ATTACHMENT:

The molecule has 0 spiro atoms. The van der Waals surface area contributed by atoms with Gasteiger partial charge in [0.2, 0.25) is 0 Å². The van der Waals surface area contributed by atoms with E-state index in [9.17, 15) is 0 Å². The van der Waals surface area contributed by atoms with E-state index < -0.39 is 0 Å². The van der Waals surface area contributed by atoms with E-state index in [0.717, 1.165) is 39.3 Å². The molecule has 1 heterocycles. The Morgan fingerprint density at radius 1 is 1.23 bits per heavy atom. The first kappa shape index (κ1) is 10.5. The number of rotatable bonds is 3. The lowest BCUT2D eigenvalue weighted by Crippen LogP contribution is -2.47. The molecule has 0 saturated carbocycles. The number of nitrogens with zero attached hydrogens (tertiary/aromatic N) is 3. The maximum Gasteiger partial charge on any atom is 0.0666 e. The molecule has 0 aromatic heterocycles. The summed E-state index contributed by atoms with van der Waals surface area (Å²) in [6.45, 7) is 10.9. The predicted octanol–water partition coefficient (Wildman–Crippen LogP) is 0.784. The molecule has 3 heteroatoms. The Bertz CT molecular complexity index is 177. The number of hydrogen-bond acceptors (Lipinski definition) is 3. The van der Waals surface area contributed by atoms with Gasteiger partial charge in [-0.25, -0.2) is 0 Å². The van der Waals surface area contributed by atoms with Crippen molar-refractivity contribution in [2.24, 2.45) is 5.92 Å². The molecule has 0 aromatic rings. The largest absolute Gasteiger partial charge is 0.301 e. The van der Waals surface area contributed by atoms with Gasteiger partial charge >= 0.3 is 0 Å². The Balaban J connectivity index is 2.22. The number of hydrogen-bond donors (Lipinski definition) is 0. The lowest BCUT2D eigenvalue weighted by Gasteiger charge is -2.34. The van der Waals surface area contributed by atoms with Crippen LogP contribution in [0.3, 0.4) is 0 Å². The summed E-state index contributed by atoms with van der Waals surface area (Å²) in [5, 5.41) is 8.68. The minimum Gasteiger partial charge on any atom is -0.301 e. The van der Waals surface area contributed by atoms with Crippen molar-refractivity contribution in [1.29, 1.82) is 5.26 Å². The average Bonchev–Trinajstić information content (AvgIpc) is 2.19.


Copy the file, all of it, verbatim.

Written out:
The molecule has 0 spiro atoms. The van der Waals surface area contributed by atoms with Gasteiger partial charge in [0.2, 0.25) is 0 Å². The van der Waals surface area contributed by atoms with E-state index in [9.17, 15) is 0 Å². The van der Waals surface area contributed by atoms with E-state index < -0.39 is 0 Å². The van der Waals surface area contributed by atoms with E-state index in [0.717, 1.165) is 39.3 Å². The molecule has 1 heterocycles. The Morgan fingerprint density at radius 1 is 1.23 bits per heavy atom. The first kappa shape index (κ1) is 10.5. The number of rotatable bonds is 3. The lowest BCUT2D eigenvalue weighted by Crippen LogP contribution is -2.47. The molecule has 0 saturated carbocycles. The number of nitrogens with zero attached hydrogens (tertiary/aromatic N) is 3. The maximum Gasteiger partial charge on any atom is 0.0666 e. The molecule has 0 aromatic heterocycles. The summed E-state index contributed by atoms with van der Waals surface area (Å²) in [6.45, 7) is 10.9. The predicted octanol–water partition coefficient (Wildman–Crippen LogP) is 0.784. The molecule has 3 heteroatoms. The Bertz CT molecular complexity index is 177. The number of hydrogen-bond acceptors (Lipinski definition) is 3. The van der Waals surface area contributed by atoms with Gasteiger partial charge in [-0.25, -0.2) is 0 Å². The van der Waals surface area contributed by atoms with Crippen molar-refractivity contribution in [2.24, 2.45) is 5.92 Å². The molecule has 0 aromatic rings. The largest absolute Gasteiger partial charge is 0.301 e. The van der Waals surface area contributed by atoms with Gasteiger partial charge >= 0.3 is 0 Å². The Balaban J connectivity index is 2.22. The number of hydrogen-bond donors (Lipinski definition) is 0. The lowest BCUT2D eigenvalue weighted by Gasteiger charge is -2.34. The van der Waals surface area contributed by atoms with Crippen LogP contribution in [0.3, 0.4) is 0 Å². The summed E-state index contributed by atoms with van der Waals surface area (Å²) in [5, 5.41) is 8.68. The minimum Gasteiger partial charge on any atom is -0.301 e. The van der Waals surface area contributed by atoms with Crippen molar-refractivity contribution in [1.29, 1.82) is 5.26 Å². The average Bonchev–Trinajstić information content (AvgIpc) is 2.19.